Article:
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November 8, 1930


Author Affiliations

Radiologist, Mount Sinai Hospital; Consulting Radiologist, Montefiore Hospital NEW YORK
From the radiologic and urologic services of the Mount Sinai Hospital.

JAMA. 1930;95(19):1409-1412. doi:10.1001/jama.1930.02720190021005

The history of the development of this method as well as the chemical and pharmacologic properties of the substance employed are dealt with in greater detail in the paper by Dr. Swick presented before the Section on Urology.

Swick states that the present substance, prepared by Professors Binz and Räth, is nontoxic, very soluble in water, neutral in reaction and under normal conditions excreted as such through the urinary tract within eight to twelve hours to the extent of from 85 to 95 per cent. Iodism has never been observed. Its tolerance is exceedingly great. From about 45 to 65 per cent of the substance is normally excreted during the first two hours. For this reason, the urograms show their greatest intensity during this period.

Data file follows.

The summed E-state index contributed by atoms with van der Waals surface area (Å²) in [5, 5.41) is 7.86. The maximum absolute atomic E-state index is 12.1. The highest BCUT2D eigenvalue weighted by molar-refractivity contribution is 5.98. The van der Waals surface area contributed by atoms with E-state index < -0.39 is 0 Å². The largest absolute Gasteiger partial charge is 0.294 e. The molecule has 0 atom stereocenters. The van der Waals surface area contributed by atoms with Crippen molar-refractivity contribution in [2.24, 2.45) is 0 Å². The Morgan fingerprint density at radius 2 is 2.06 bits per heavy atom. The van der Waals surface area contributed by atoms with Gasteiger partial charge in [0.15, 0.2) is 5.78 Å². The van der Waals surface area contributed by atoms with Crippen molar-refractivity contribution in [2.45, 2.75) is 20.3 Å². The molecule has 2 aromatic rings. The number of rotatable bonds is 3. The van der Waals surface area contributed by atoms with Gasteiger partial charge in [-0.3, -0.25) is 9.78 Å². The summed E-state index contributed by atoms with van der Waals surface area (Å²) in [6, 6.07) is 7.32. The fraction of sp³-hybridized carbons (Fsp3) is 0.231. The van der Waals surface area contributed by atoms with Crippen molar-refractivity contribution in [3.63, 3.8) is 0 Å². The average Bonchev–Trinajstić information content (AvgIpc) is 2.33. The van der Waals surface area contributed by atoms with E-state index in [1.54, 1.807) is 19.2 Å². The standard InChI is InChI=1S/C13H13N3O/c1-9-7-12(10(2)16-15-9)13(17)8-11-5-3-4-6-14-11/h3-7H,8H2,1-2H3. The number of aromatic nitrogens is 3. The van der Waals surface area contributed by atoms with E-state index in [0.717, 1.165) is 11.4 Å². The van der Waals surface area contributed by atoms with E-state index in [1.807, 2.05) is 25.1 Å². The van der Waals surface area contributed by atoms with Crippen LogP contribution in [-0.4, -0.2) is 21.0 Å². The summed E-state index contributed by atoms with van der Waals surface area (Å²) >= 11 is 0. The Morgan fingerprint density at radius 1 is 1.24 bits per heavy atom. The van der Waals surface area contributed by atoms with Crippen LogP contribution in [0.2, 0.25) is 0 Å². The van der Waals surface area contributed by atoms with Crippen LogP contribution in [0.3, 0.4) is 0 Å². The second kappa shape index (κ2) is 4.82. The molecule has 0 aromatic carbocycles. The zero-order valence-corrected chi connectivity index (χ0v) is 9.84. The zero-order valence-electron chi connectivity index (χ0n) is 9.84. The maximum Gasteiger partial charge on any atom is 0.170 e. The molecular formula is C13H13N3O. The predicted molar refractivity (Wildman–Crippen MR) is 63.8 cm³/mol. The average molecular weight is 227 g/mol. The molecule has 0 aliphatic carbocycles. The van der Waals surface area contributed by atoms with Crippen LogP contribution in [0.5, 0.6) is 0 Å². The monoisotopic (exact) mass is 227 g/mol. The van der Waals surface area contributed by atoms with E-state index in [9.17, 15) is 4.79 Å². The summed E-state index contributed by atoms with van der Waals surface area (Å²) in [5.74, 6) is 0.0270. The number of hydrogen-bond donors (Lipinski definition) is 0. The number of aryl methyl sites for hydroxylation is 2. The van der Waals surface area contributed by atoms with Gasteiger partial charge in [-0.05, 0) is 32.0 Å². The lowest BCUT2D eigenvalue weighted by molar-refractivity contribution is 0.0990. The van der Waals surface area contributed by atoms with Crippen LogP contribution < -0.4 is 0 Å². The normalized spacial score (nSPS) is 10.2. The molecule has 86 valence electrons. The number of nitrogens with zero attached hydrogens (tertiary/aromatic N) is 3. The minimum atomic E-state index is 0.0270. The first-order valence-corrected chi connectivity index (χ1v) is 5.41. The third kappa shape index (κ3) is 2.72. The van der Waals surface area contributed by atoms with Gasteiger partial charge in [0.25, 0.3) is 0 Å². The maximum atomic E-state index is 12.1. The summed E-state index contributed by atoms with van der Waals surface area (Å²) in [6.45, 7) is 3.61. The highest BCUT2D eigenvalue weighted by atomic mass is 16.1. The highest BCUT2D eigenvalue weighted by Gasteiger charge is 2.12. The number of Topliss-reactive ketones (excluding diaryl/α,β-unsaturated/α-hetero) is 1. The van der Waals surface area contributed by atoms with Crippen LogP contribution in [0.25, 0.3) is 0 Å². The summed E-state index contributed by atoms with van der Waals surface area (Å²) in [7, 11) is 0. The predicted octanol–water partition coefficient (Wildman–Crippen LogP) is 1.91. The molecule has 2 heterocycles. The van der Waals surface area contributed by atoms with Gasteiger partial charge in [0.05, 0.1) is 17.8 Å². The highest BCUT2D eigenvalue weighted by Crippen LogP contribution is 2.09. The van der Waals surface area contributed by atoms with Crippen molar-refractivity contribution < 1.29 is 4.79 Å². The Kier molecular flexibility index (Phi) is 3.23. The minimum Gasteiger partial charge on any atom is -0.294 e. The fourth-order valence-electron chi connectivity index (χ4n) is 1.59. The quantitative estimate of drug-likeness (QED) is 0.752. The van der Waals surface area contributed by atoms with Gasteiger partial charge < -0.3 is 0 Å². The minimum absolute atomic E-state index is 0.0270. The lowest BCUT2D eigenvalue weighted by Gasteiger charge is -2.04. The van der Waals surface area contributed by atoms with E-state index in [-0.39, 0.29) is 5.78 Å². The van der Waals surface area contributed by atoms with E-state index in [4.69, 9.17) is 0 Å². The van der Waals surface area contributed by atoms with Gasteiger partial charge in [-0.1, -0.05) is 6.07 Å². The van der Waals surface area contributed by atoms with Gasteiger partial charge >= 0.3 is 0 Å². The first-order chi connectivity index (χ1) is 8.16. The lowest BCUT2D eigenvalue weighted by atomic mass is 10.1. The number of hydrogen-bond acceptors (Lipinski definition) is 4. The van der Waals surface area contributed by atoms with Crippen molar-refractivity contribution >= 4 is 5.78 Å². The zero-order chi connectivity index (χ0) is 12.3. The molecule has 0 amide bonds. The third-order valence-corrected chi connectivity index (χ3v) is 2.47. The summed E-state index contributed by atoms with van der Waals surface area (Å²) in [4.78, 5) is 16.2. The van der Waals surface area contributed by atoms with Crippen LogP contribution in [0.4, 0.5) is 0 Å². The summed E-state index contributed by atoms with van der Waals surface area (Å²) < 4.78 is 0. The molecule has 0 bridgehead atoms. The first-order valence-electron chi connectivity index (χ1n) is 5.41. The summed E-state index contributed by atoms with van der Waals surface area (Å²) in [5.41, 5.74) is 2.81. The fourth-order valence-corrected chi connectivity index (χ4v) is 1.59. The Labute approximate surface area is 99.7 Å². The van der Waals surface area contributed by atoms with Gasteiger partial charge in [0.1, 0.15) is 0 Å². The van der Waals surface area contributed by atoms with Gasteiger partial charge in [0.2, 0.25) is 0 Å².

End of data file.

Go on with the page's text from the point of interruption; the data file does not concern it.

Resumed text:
The technic of administration is as follows: A 40 per cent solution is made up in doubly distilled water to a volume of 100 cc.,

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